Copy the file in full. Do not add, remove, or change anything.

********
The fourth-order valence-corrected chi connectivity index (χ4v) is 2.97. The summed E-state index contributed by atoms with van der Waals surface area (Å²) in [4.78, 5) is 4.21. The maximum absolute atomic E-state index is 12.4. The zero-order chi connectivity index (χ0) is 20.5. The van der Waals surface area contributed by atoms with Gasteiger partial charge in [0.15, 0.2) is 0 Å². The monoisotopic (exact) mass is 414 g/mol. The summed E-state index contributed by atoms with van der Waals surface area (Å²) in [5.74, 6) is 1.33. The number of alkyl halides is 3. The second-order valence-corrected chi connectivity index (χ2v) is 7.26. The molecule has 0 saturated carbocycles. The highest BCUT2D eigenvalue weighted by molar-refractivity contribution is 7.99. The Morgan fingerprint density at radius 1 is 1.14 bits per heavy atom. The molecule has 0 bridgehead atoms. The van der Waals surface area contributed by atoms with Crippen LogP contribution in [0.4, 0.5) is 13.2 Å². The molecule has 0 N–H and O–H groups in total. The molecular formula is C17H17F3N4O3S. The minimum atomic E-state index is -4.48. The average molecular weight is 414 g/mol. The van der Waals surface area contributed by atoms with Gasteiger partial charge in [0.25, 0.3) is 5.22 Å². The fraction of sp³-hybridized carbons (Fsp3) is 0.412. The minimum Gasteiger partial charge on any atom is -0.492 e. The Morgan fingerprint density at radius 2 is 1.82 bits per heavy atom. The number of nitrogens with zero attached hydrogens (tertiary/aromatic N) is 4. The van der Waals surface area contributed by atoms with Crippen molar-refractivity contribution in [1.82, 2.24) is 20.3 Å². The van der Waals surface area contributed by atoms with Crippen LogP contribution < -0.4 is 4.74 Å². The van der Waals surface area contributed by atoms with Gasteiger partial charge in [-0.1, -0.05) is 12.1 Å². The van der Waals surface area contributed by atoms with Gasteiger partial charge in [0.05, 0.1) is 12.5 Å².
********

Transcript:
The fourth-order valence-corrected chi connectivity index (χ4v) is 2.97. The summed E-state index contributed by atoms with van der Waals surface area (Å²) in [4.78, 5) is 4.21. The maximum absolute atomic E-state index is 12.4. The zero-order chi connectivity index (χ0) is 20.5. The van der Waals surface area contributed by atoms with Gasteiger partial charge in [0.15, 0.2) is 0 Å². The monoisotopic (exact) mass is 414 g/mol. The summed E-state index contributed by atoms with van der Waals surface area (Å²) in [5.74, 6) is 1.33. The number of alkyl halides is 3. The second-order valence-corrected chi connectivity index (χ2v) is 7.26. The molecule has 0 saturated carbocycles. The highest BCUT2D eigenvalue weighted by molar-refractivity contribution is 7.99. The Morgan fingerprint density at radius 1 is 1.14 bits per heavy atom. The molecule has 0 bridgehead atoms. The van der Waals surface area contributed by atoms with Crippen LogP contribution in [0.4, 0.5) is 13.2 Å². The molecule has 0 N–H and O–H groups in total. The molecular formula is C17H17F3N4O3S. The minimum atomic E-state index is -4.48. The average molecular weight is 414 g/mol. The van der Waals surface area contributed by atoms with Gasteiger partial charge in [0.25, 0.3) is 5.22 Å². The fraction of sp³-hybridized carbons (Fsp3) is 0.412. The minimum Gasteiger partial charge on any atom is -0.492 e. The Morgan fingerprint density at radius 2 is 1.82 bits per heavy atom. The number of nitrogens with zero attached hydrogens (tertiary/aromatic N) is 4. The van der Waals surface area contributed by atoms with Crippen molar-refractivity contribution in [1.82, 2.24) is 20.3 Å². The van der Waals surface area contributed by atoms with Crippen LogP contribution < -0.4 is 4.74 Å². The van der Waals surface area contributed by atoms with Gasteiger partial charge in [-0.1, -0.05) is 12.1 Å². The van der Waals surface area contributed by atoms with Gasteiger partial charge in [0.05, 0.1) is 12.5 Å².